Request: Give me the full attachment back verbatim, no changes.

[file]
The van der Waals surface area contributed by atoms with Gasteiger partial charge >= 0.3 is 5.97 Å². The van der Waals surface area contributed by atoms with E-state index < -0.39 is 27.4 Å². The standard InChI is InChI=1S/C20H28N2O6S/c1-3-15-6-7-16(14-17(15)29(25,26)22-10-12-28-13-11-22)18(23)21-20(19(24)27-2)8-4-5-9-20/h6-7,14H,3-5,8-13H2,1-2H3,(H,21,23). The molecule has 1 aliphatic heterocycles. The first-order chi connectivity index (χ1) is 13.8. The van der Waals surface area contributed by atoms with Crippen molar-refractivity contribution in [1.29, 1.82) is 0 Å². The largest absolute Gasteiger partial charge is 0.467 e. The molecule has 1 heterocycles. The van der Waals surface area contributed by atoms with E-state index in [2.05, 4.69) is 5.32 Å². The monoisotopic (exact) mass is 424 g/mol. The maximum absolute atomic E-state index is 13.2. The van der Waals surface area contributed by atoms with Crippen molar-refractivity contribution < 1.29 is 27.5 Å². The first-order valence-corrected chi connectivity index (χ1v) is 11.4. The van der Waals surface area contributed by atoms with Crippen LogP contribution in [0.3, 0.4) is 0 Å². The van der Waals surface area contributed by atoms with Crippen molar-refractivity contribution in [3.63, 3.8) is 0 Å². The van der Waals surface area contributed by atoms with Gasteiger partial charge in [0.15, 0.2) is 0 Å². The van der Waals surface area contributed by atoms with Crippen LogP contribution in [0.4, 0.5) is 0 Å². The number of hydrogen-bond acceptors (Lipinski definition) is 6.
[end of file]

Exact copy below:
The van der Waals surface area contributed by atoms with Gasteiger partial charge >= 0.3 is 5.97 Å². The van der Waals surface area contributed by atoms with E-state index < -0.39 is 27.4 Å². The standard InChI is InChI=1S/C20H28N2O6S/c1-3-15-6-7-16(14-17(15)29(25,26)22-10-12-28-13-11-22)18(23)21-20(19(24)27-2)8-4-5-9-20/h6-7,14H,3-5,8-13H2,1-2H3,(H,21,23). The molecule has 1 aliphatic heterocycles. The first-order chi connectivity index (χ1) is 13.8. The van der Waals surface area contributed by atoms with Crippen molar-refractivity contribution in [1.29, 1.82) is 0 Å². The largest absolute Gasteiger partial charge is 0.467 e. The molecule has 1 heterocycles. The van der Waals surface area contributed by atoms with E-state index in [2.05, 4.69) is 5.32 Å². The monoisotopic (exact) mass is 424 g/mol. The maximum absolute atomic E-state index is 13.2. The van der Waals surface area contributed by atoms with Crippen molar-refractivity contribution < 1.29 is 27.5 Å². The first-order valence-corrected chi connectivity index (χ1v) is 11.4. The van der Waals surface area contributed by atoms with Crippen LogP contribution in [0.3, 0.4) is 0 Å². The van der Waals surface area contributed by atoms with Crippen molar-refractivity contribution in [3.63, 3.8) is 0 Å². The van der Waals surface area contributed by atoms with Gasteiger partial charge in [0.15, 0.2) is 0 Å². The van der Waals surface area contributed by atoms with Crippen LogP contribution in [0.4, 0.5) is 0 Å². The number of hydrogen-bond acceptors (Lipinski definition) is 6.